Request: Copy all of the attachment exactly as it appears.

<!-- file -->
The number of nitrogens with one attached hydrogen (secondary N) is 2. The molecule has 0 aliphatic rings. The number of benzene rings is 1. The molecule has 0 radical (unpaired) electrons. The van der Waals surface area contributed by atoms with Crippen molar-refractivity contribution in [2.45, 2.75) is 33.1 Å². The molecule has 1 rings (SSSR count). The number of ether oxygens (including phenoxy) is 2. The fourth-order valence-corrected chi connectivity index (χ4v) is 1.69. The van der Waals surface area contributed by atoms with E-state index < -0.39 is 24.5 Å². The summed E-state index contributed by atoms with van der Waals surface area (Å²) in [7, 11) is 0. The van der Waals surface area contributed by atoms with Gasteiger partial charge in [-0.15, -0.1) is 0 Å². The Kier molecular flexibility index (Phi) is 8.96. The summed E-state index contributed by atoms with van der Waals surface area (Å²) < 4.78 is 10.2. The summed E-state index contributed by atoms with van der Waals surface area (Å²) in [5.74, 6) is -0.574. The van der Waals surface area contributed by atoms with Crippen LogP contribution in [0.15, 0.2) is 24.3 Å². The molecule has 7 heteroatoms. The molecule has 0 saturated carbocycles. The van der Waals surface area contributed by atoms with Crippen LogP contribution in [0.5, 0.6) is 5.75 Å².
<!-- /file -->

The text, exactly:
The number of nitrogens with one attached hydrogen (secondary N) is 2. The molecule has 0 aliphatic rings. The number of benzene rings is 1. The molecule has 0 radical (unpaired) electrons. The van der Waals surface area contributed by atoms with Crippen molar-refractivity contribution in [2.45, 2.75) is 33.1 Å². The molecule has 1 rings (SSSR count). The number of ether oxygens (including phenoxy) is 2. The fourth-order valence-corrected chi connectivity index (χ4v) is 1.69. The van der Waals surface area contributed by atoms with E-state index < -0.39 is 24.5 Å². The summed E-state index contributed by atoms with van der Waals surface area (Å²) in [7, 11) is 0. The van der Waals surface area contributed by atoms with Gasteiger partial charge in [-0.15, -0.1) is 0 Å². The Kier molecular flexibility index (Phi) is 8.96. The summed E-state index contributed by atoms with van der Waals surface area (Å²) < 4.78 is 10.2. The summed E-state index contributed by atoms with van der Waals surface area (Å²) in [5.74, 6) is -0.574. The van der Waals surface area contributed by atoms with Crippen LogP contribution in [0.15, 0.2) is 24.3 Å². The molecule has 7 heteroatoms. The molecule has 0 saturated carbocycles. The van der Waals surface area contributed by atoms with Crippen LogP contribution in [0.5, 0.6) is 5.75 Å².